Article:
Sunday, September 21, 2008

Studio Life - Key to the Studio

Studio Day

Remember the little fused glass key image, embedded inside the glass - I finally finished it yesterday and added lots of other keys to it, including a long key as part of the chain.

I wanted to make the completed necklace for this toggle, using some of my darkened patina key charms. I originally wanted to use a key charm as the toggle, but all of them were too wide to fit through the toggle hole. Rather than (gulp) make the hole a lot bigger with the drill, I put the key on as part of the chain. I like the results even better, and the twisted copper toggle fits through the hole just fine.

There are more photos of it on the Etsy listing - go there if you want to see the hanging view and get a better look at the key on the chain. I forged the jump links out of copper and used a vintage style s-chain I'd been holding for someting special, to finish it off.

I'll put the timepiece toggle on the expeditionD site, if someone wants to finish that necklace! It's very cool looking, I would love to see what someone else does with that closure toggle with the pocketwatch enameled image in the glass.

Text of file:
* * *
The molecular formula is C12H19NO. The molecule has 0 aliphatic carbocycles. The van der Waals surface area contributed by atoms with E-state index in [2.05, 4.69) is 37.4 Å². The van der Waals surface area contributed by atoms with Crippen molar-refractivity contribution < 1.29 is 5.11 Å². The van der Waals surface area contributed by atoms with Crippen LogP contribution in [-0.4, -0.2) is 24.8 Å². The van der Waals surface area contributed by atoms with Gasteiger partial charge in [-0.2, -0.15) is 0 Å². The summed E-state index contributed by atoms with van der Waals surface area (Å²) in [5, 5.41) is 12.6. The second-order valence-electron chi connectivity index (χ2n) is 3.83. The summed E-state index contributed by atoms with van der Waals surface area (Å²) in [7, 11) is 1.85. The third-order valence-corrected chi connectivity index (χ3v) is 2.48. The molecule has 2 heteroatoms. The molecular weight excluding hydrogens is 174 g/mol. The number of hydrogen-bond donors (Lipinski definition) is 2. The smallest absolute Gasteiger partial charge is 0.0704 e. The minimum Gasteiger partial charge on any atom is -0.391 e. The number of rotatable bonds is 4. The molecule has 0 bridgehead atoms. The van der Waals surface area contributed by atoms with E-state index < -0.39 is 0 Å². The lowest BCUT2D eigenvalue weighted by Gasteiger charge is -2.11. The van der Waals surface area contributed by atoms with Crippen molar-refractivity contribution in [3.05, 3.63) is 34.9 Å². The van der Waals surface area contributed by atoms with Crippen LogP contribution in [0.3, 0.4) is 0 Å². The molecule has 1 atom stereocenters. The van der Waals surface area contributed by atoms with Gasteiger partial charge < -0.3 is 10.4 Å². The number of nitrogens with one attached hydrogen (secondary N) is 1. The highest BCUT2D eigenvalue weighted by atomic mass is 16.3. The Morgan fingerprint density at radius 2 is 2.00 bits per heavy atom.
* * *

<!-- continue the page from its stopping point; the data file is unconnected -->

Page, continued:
I spent most of yesterday down in Studio B, soldering and forming some glass charms. I thought I'd put some photos of that area if you pardon the mess, I'm not a perfect organizer but I have everything I need out to use when I have a few spare minutes. I lost a whole day last weekend because of the power outage, so I needed to get caught up.

The ceiling is pretty low in the basement in Studio B, but I'm not very tall so it's not a problem for me. If I ever have a lot of time and nothing going on (not likely! but possible I guess) I would paint this area a brighter white to bounce the light around better. Maybe sometime.

Here's a photo of the grinder. It has the beveling top on it, so I can shape the fused glass with good 90 or 45 degree angles. It has a water drip supply on the top, and the wheel flings water everywhere in spite of all the sponges, so I always wear a heavy vinyl apron and safety glasses when I use it. This is the grinder that gives me my frequent grinder manicures, when my fingertips get too close to the grinder. Lopsided fingernails, part of the process for me.

I also use this grinder to drill holes in the glass, that's why the swingarm light with a bright lamp in it is right over this table. The whole table is covered with clear plastic and the backsplash is to catch the spray. In case you hadn't figured it out, grinding is wet, noisy and messy! But lots of fun, as the glass goes to the shape you need.

Here's an overview of the soldering station. It's a very long and wide workbench, there are my two soldering irons. I don't let my good jewelry pliers and tools get anywhere near the soldering station because the flux will ruin them. I have some inexpensive pliers and hemostats I use with the soldering. You can see those with the yellow handles.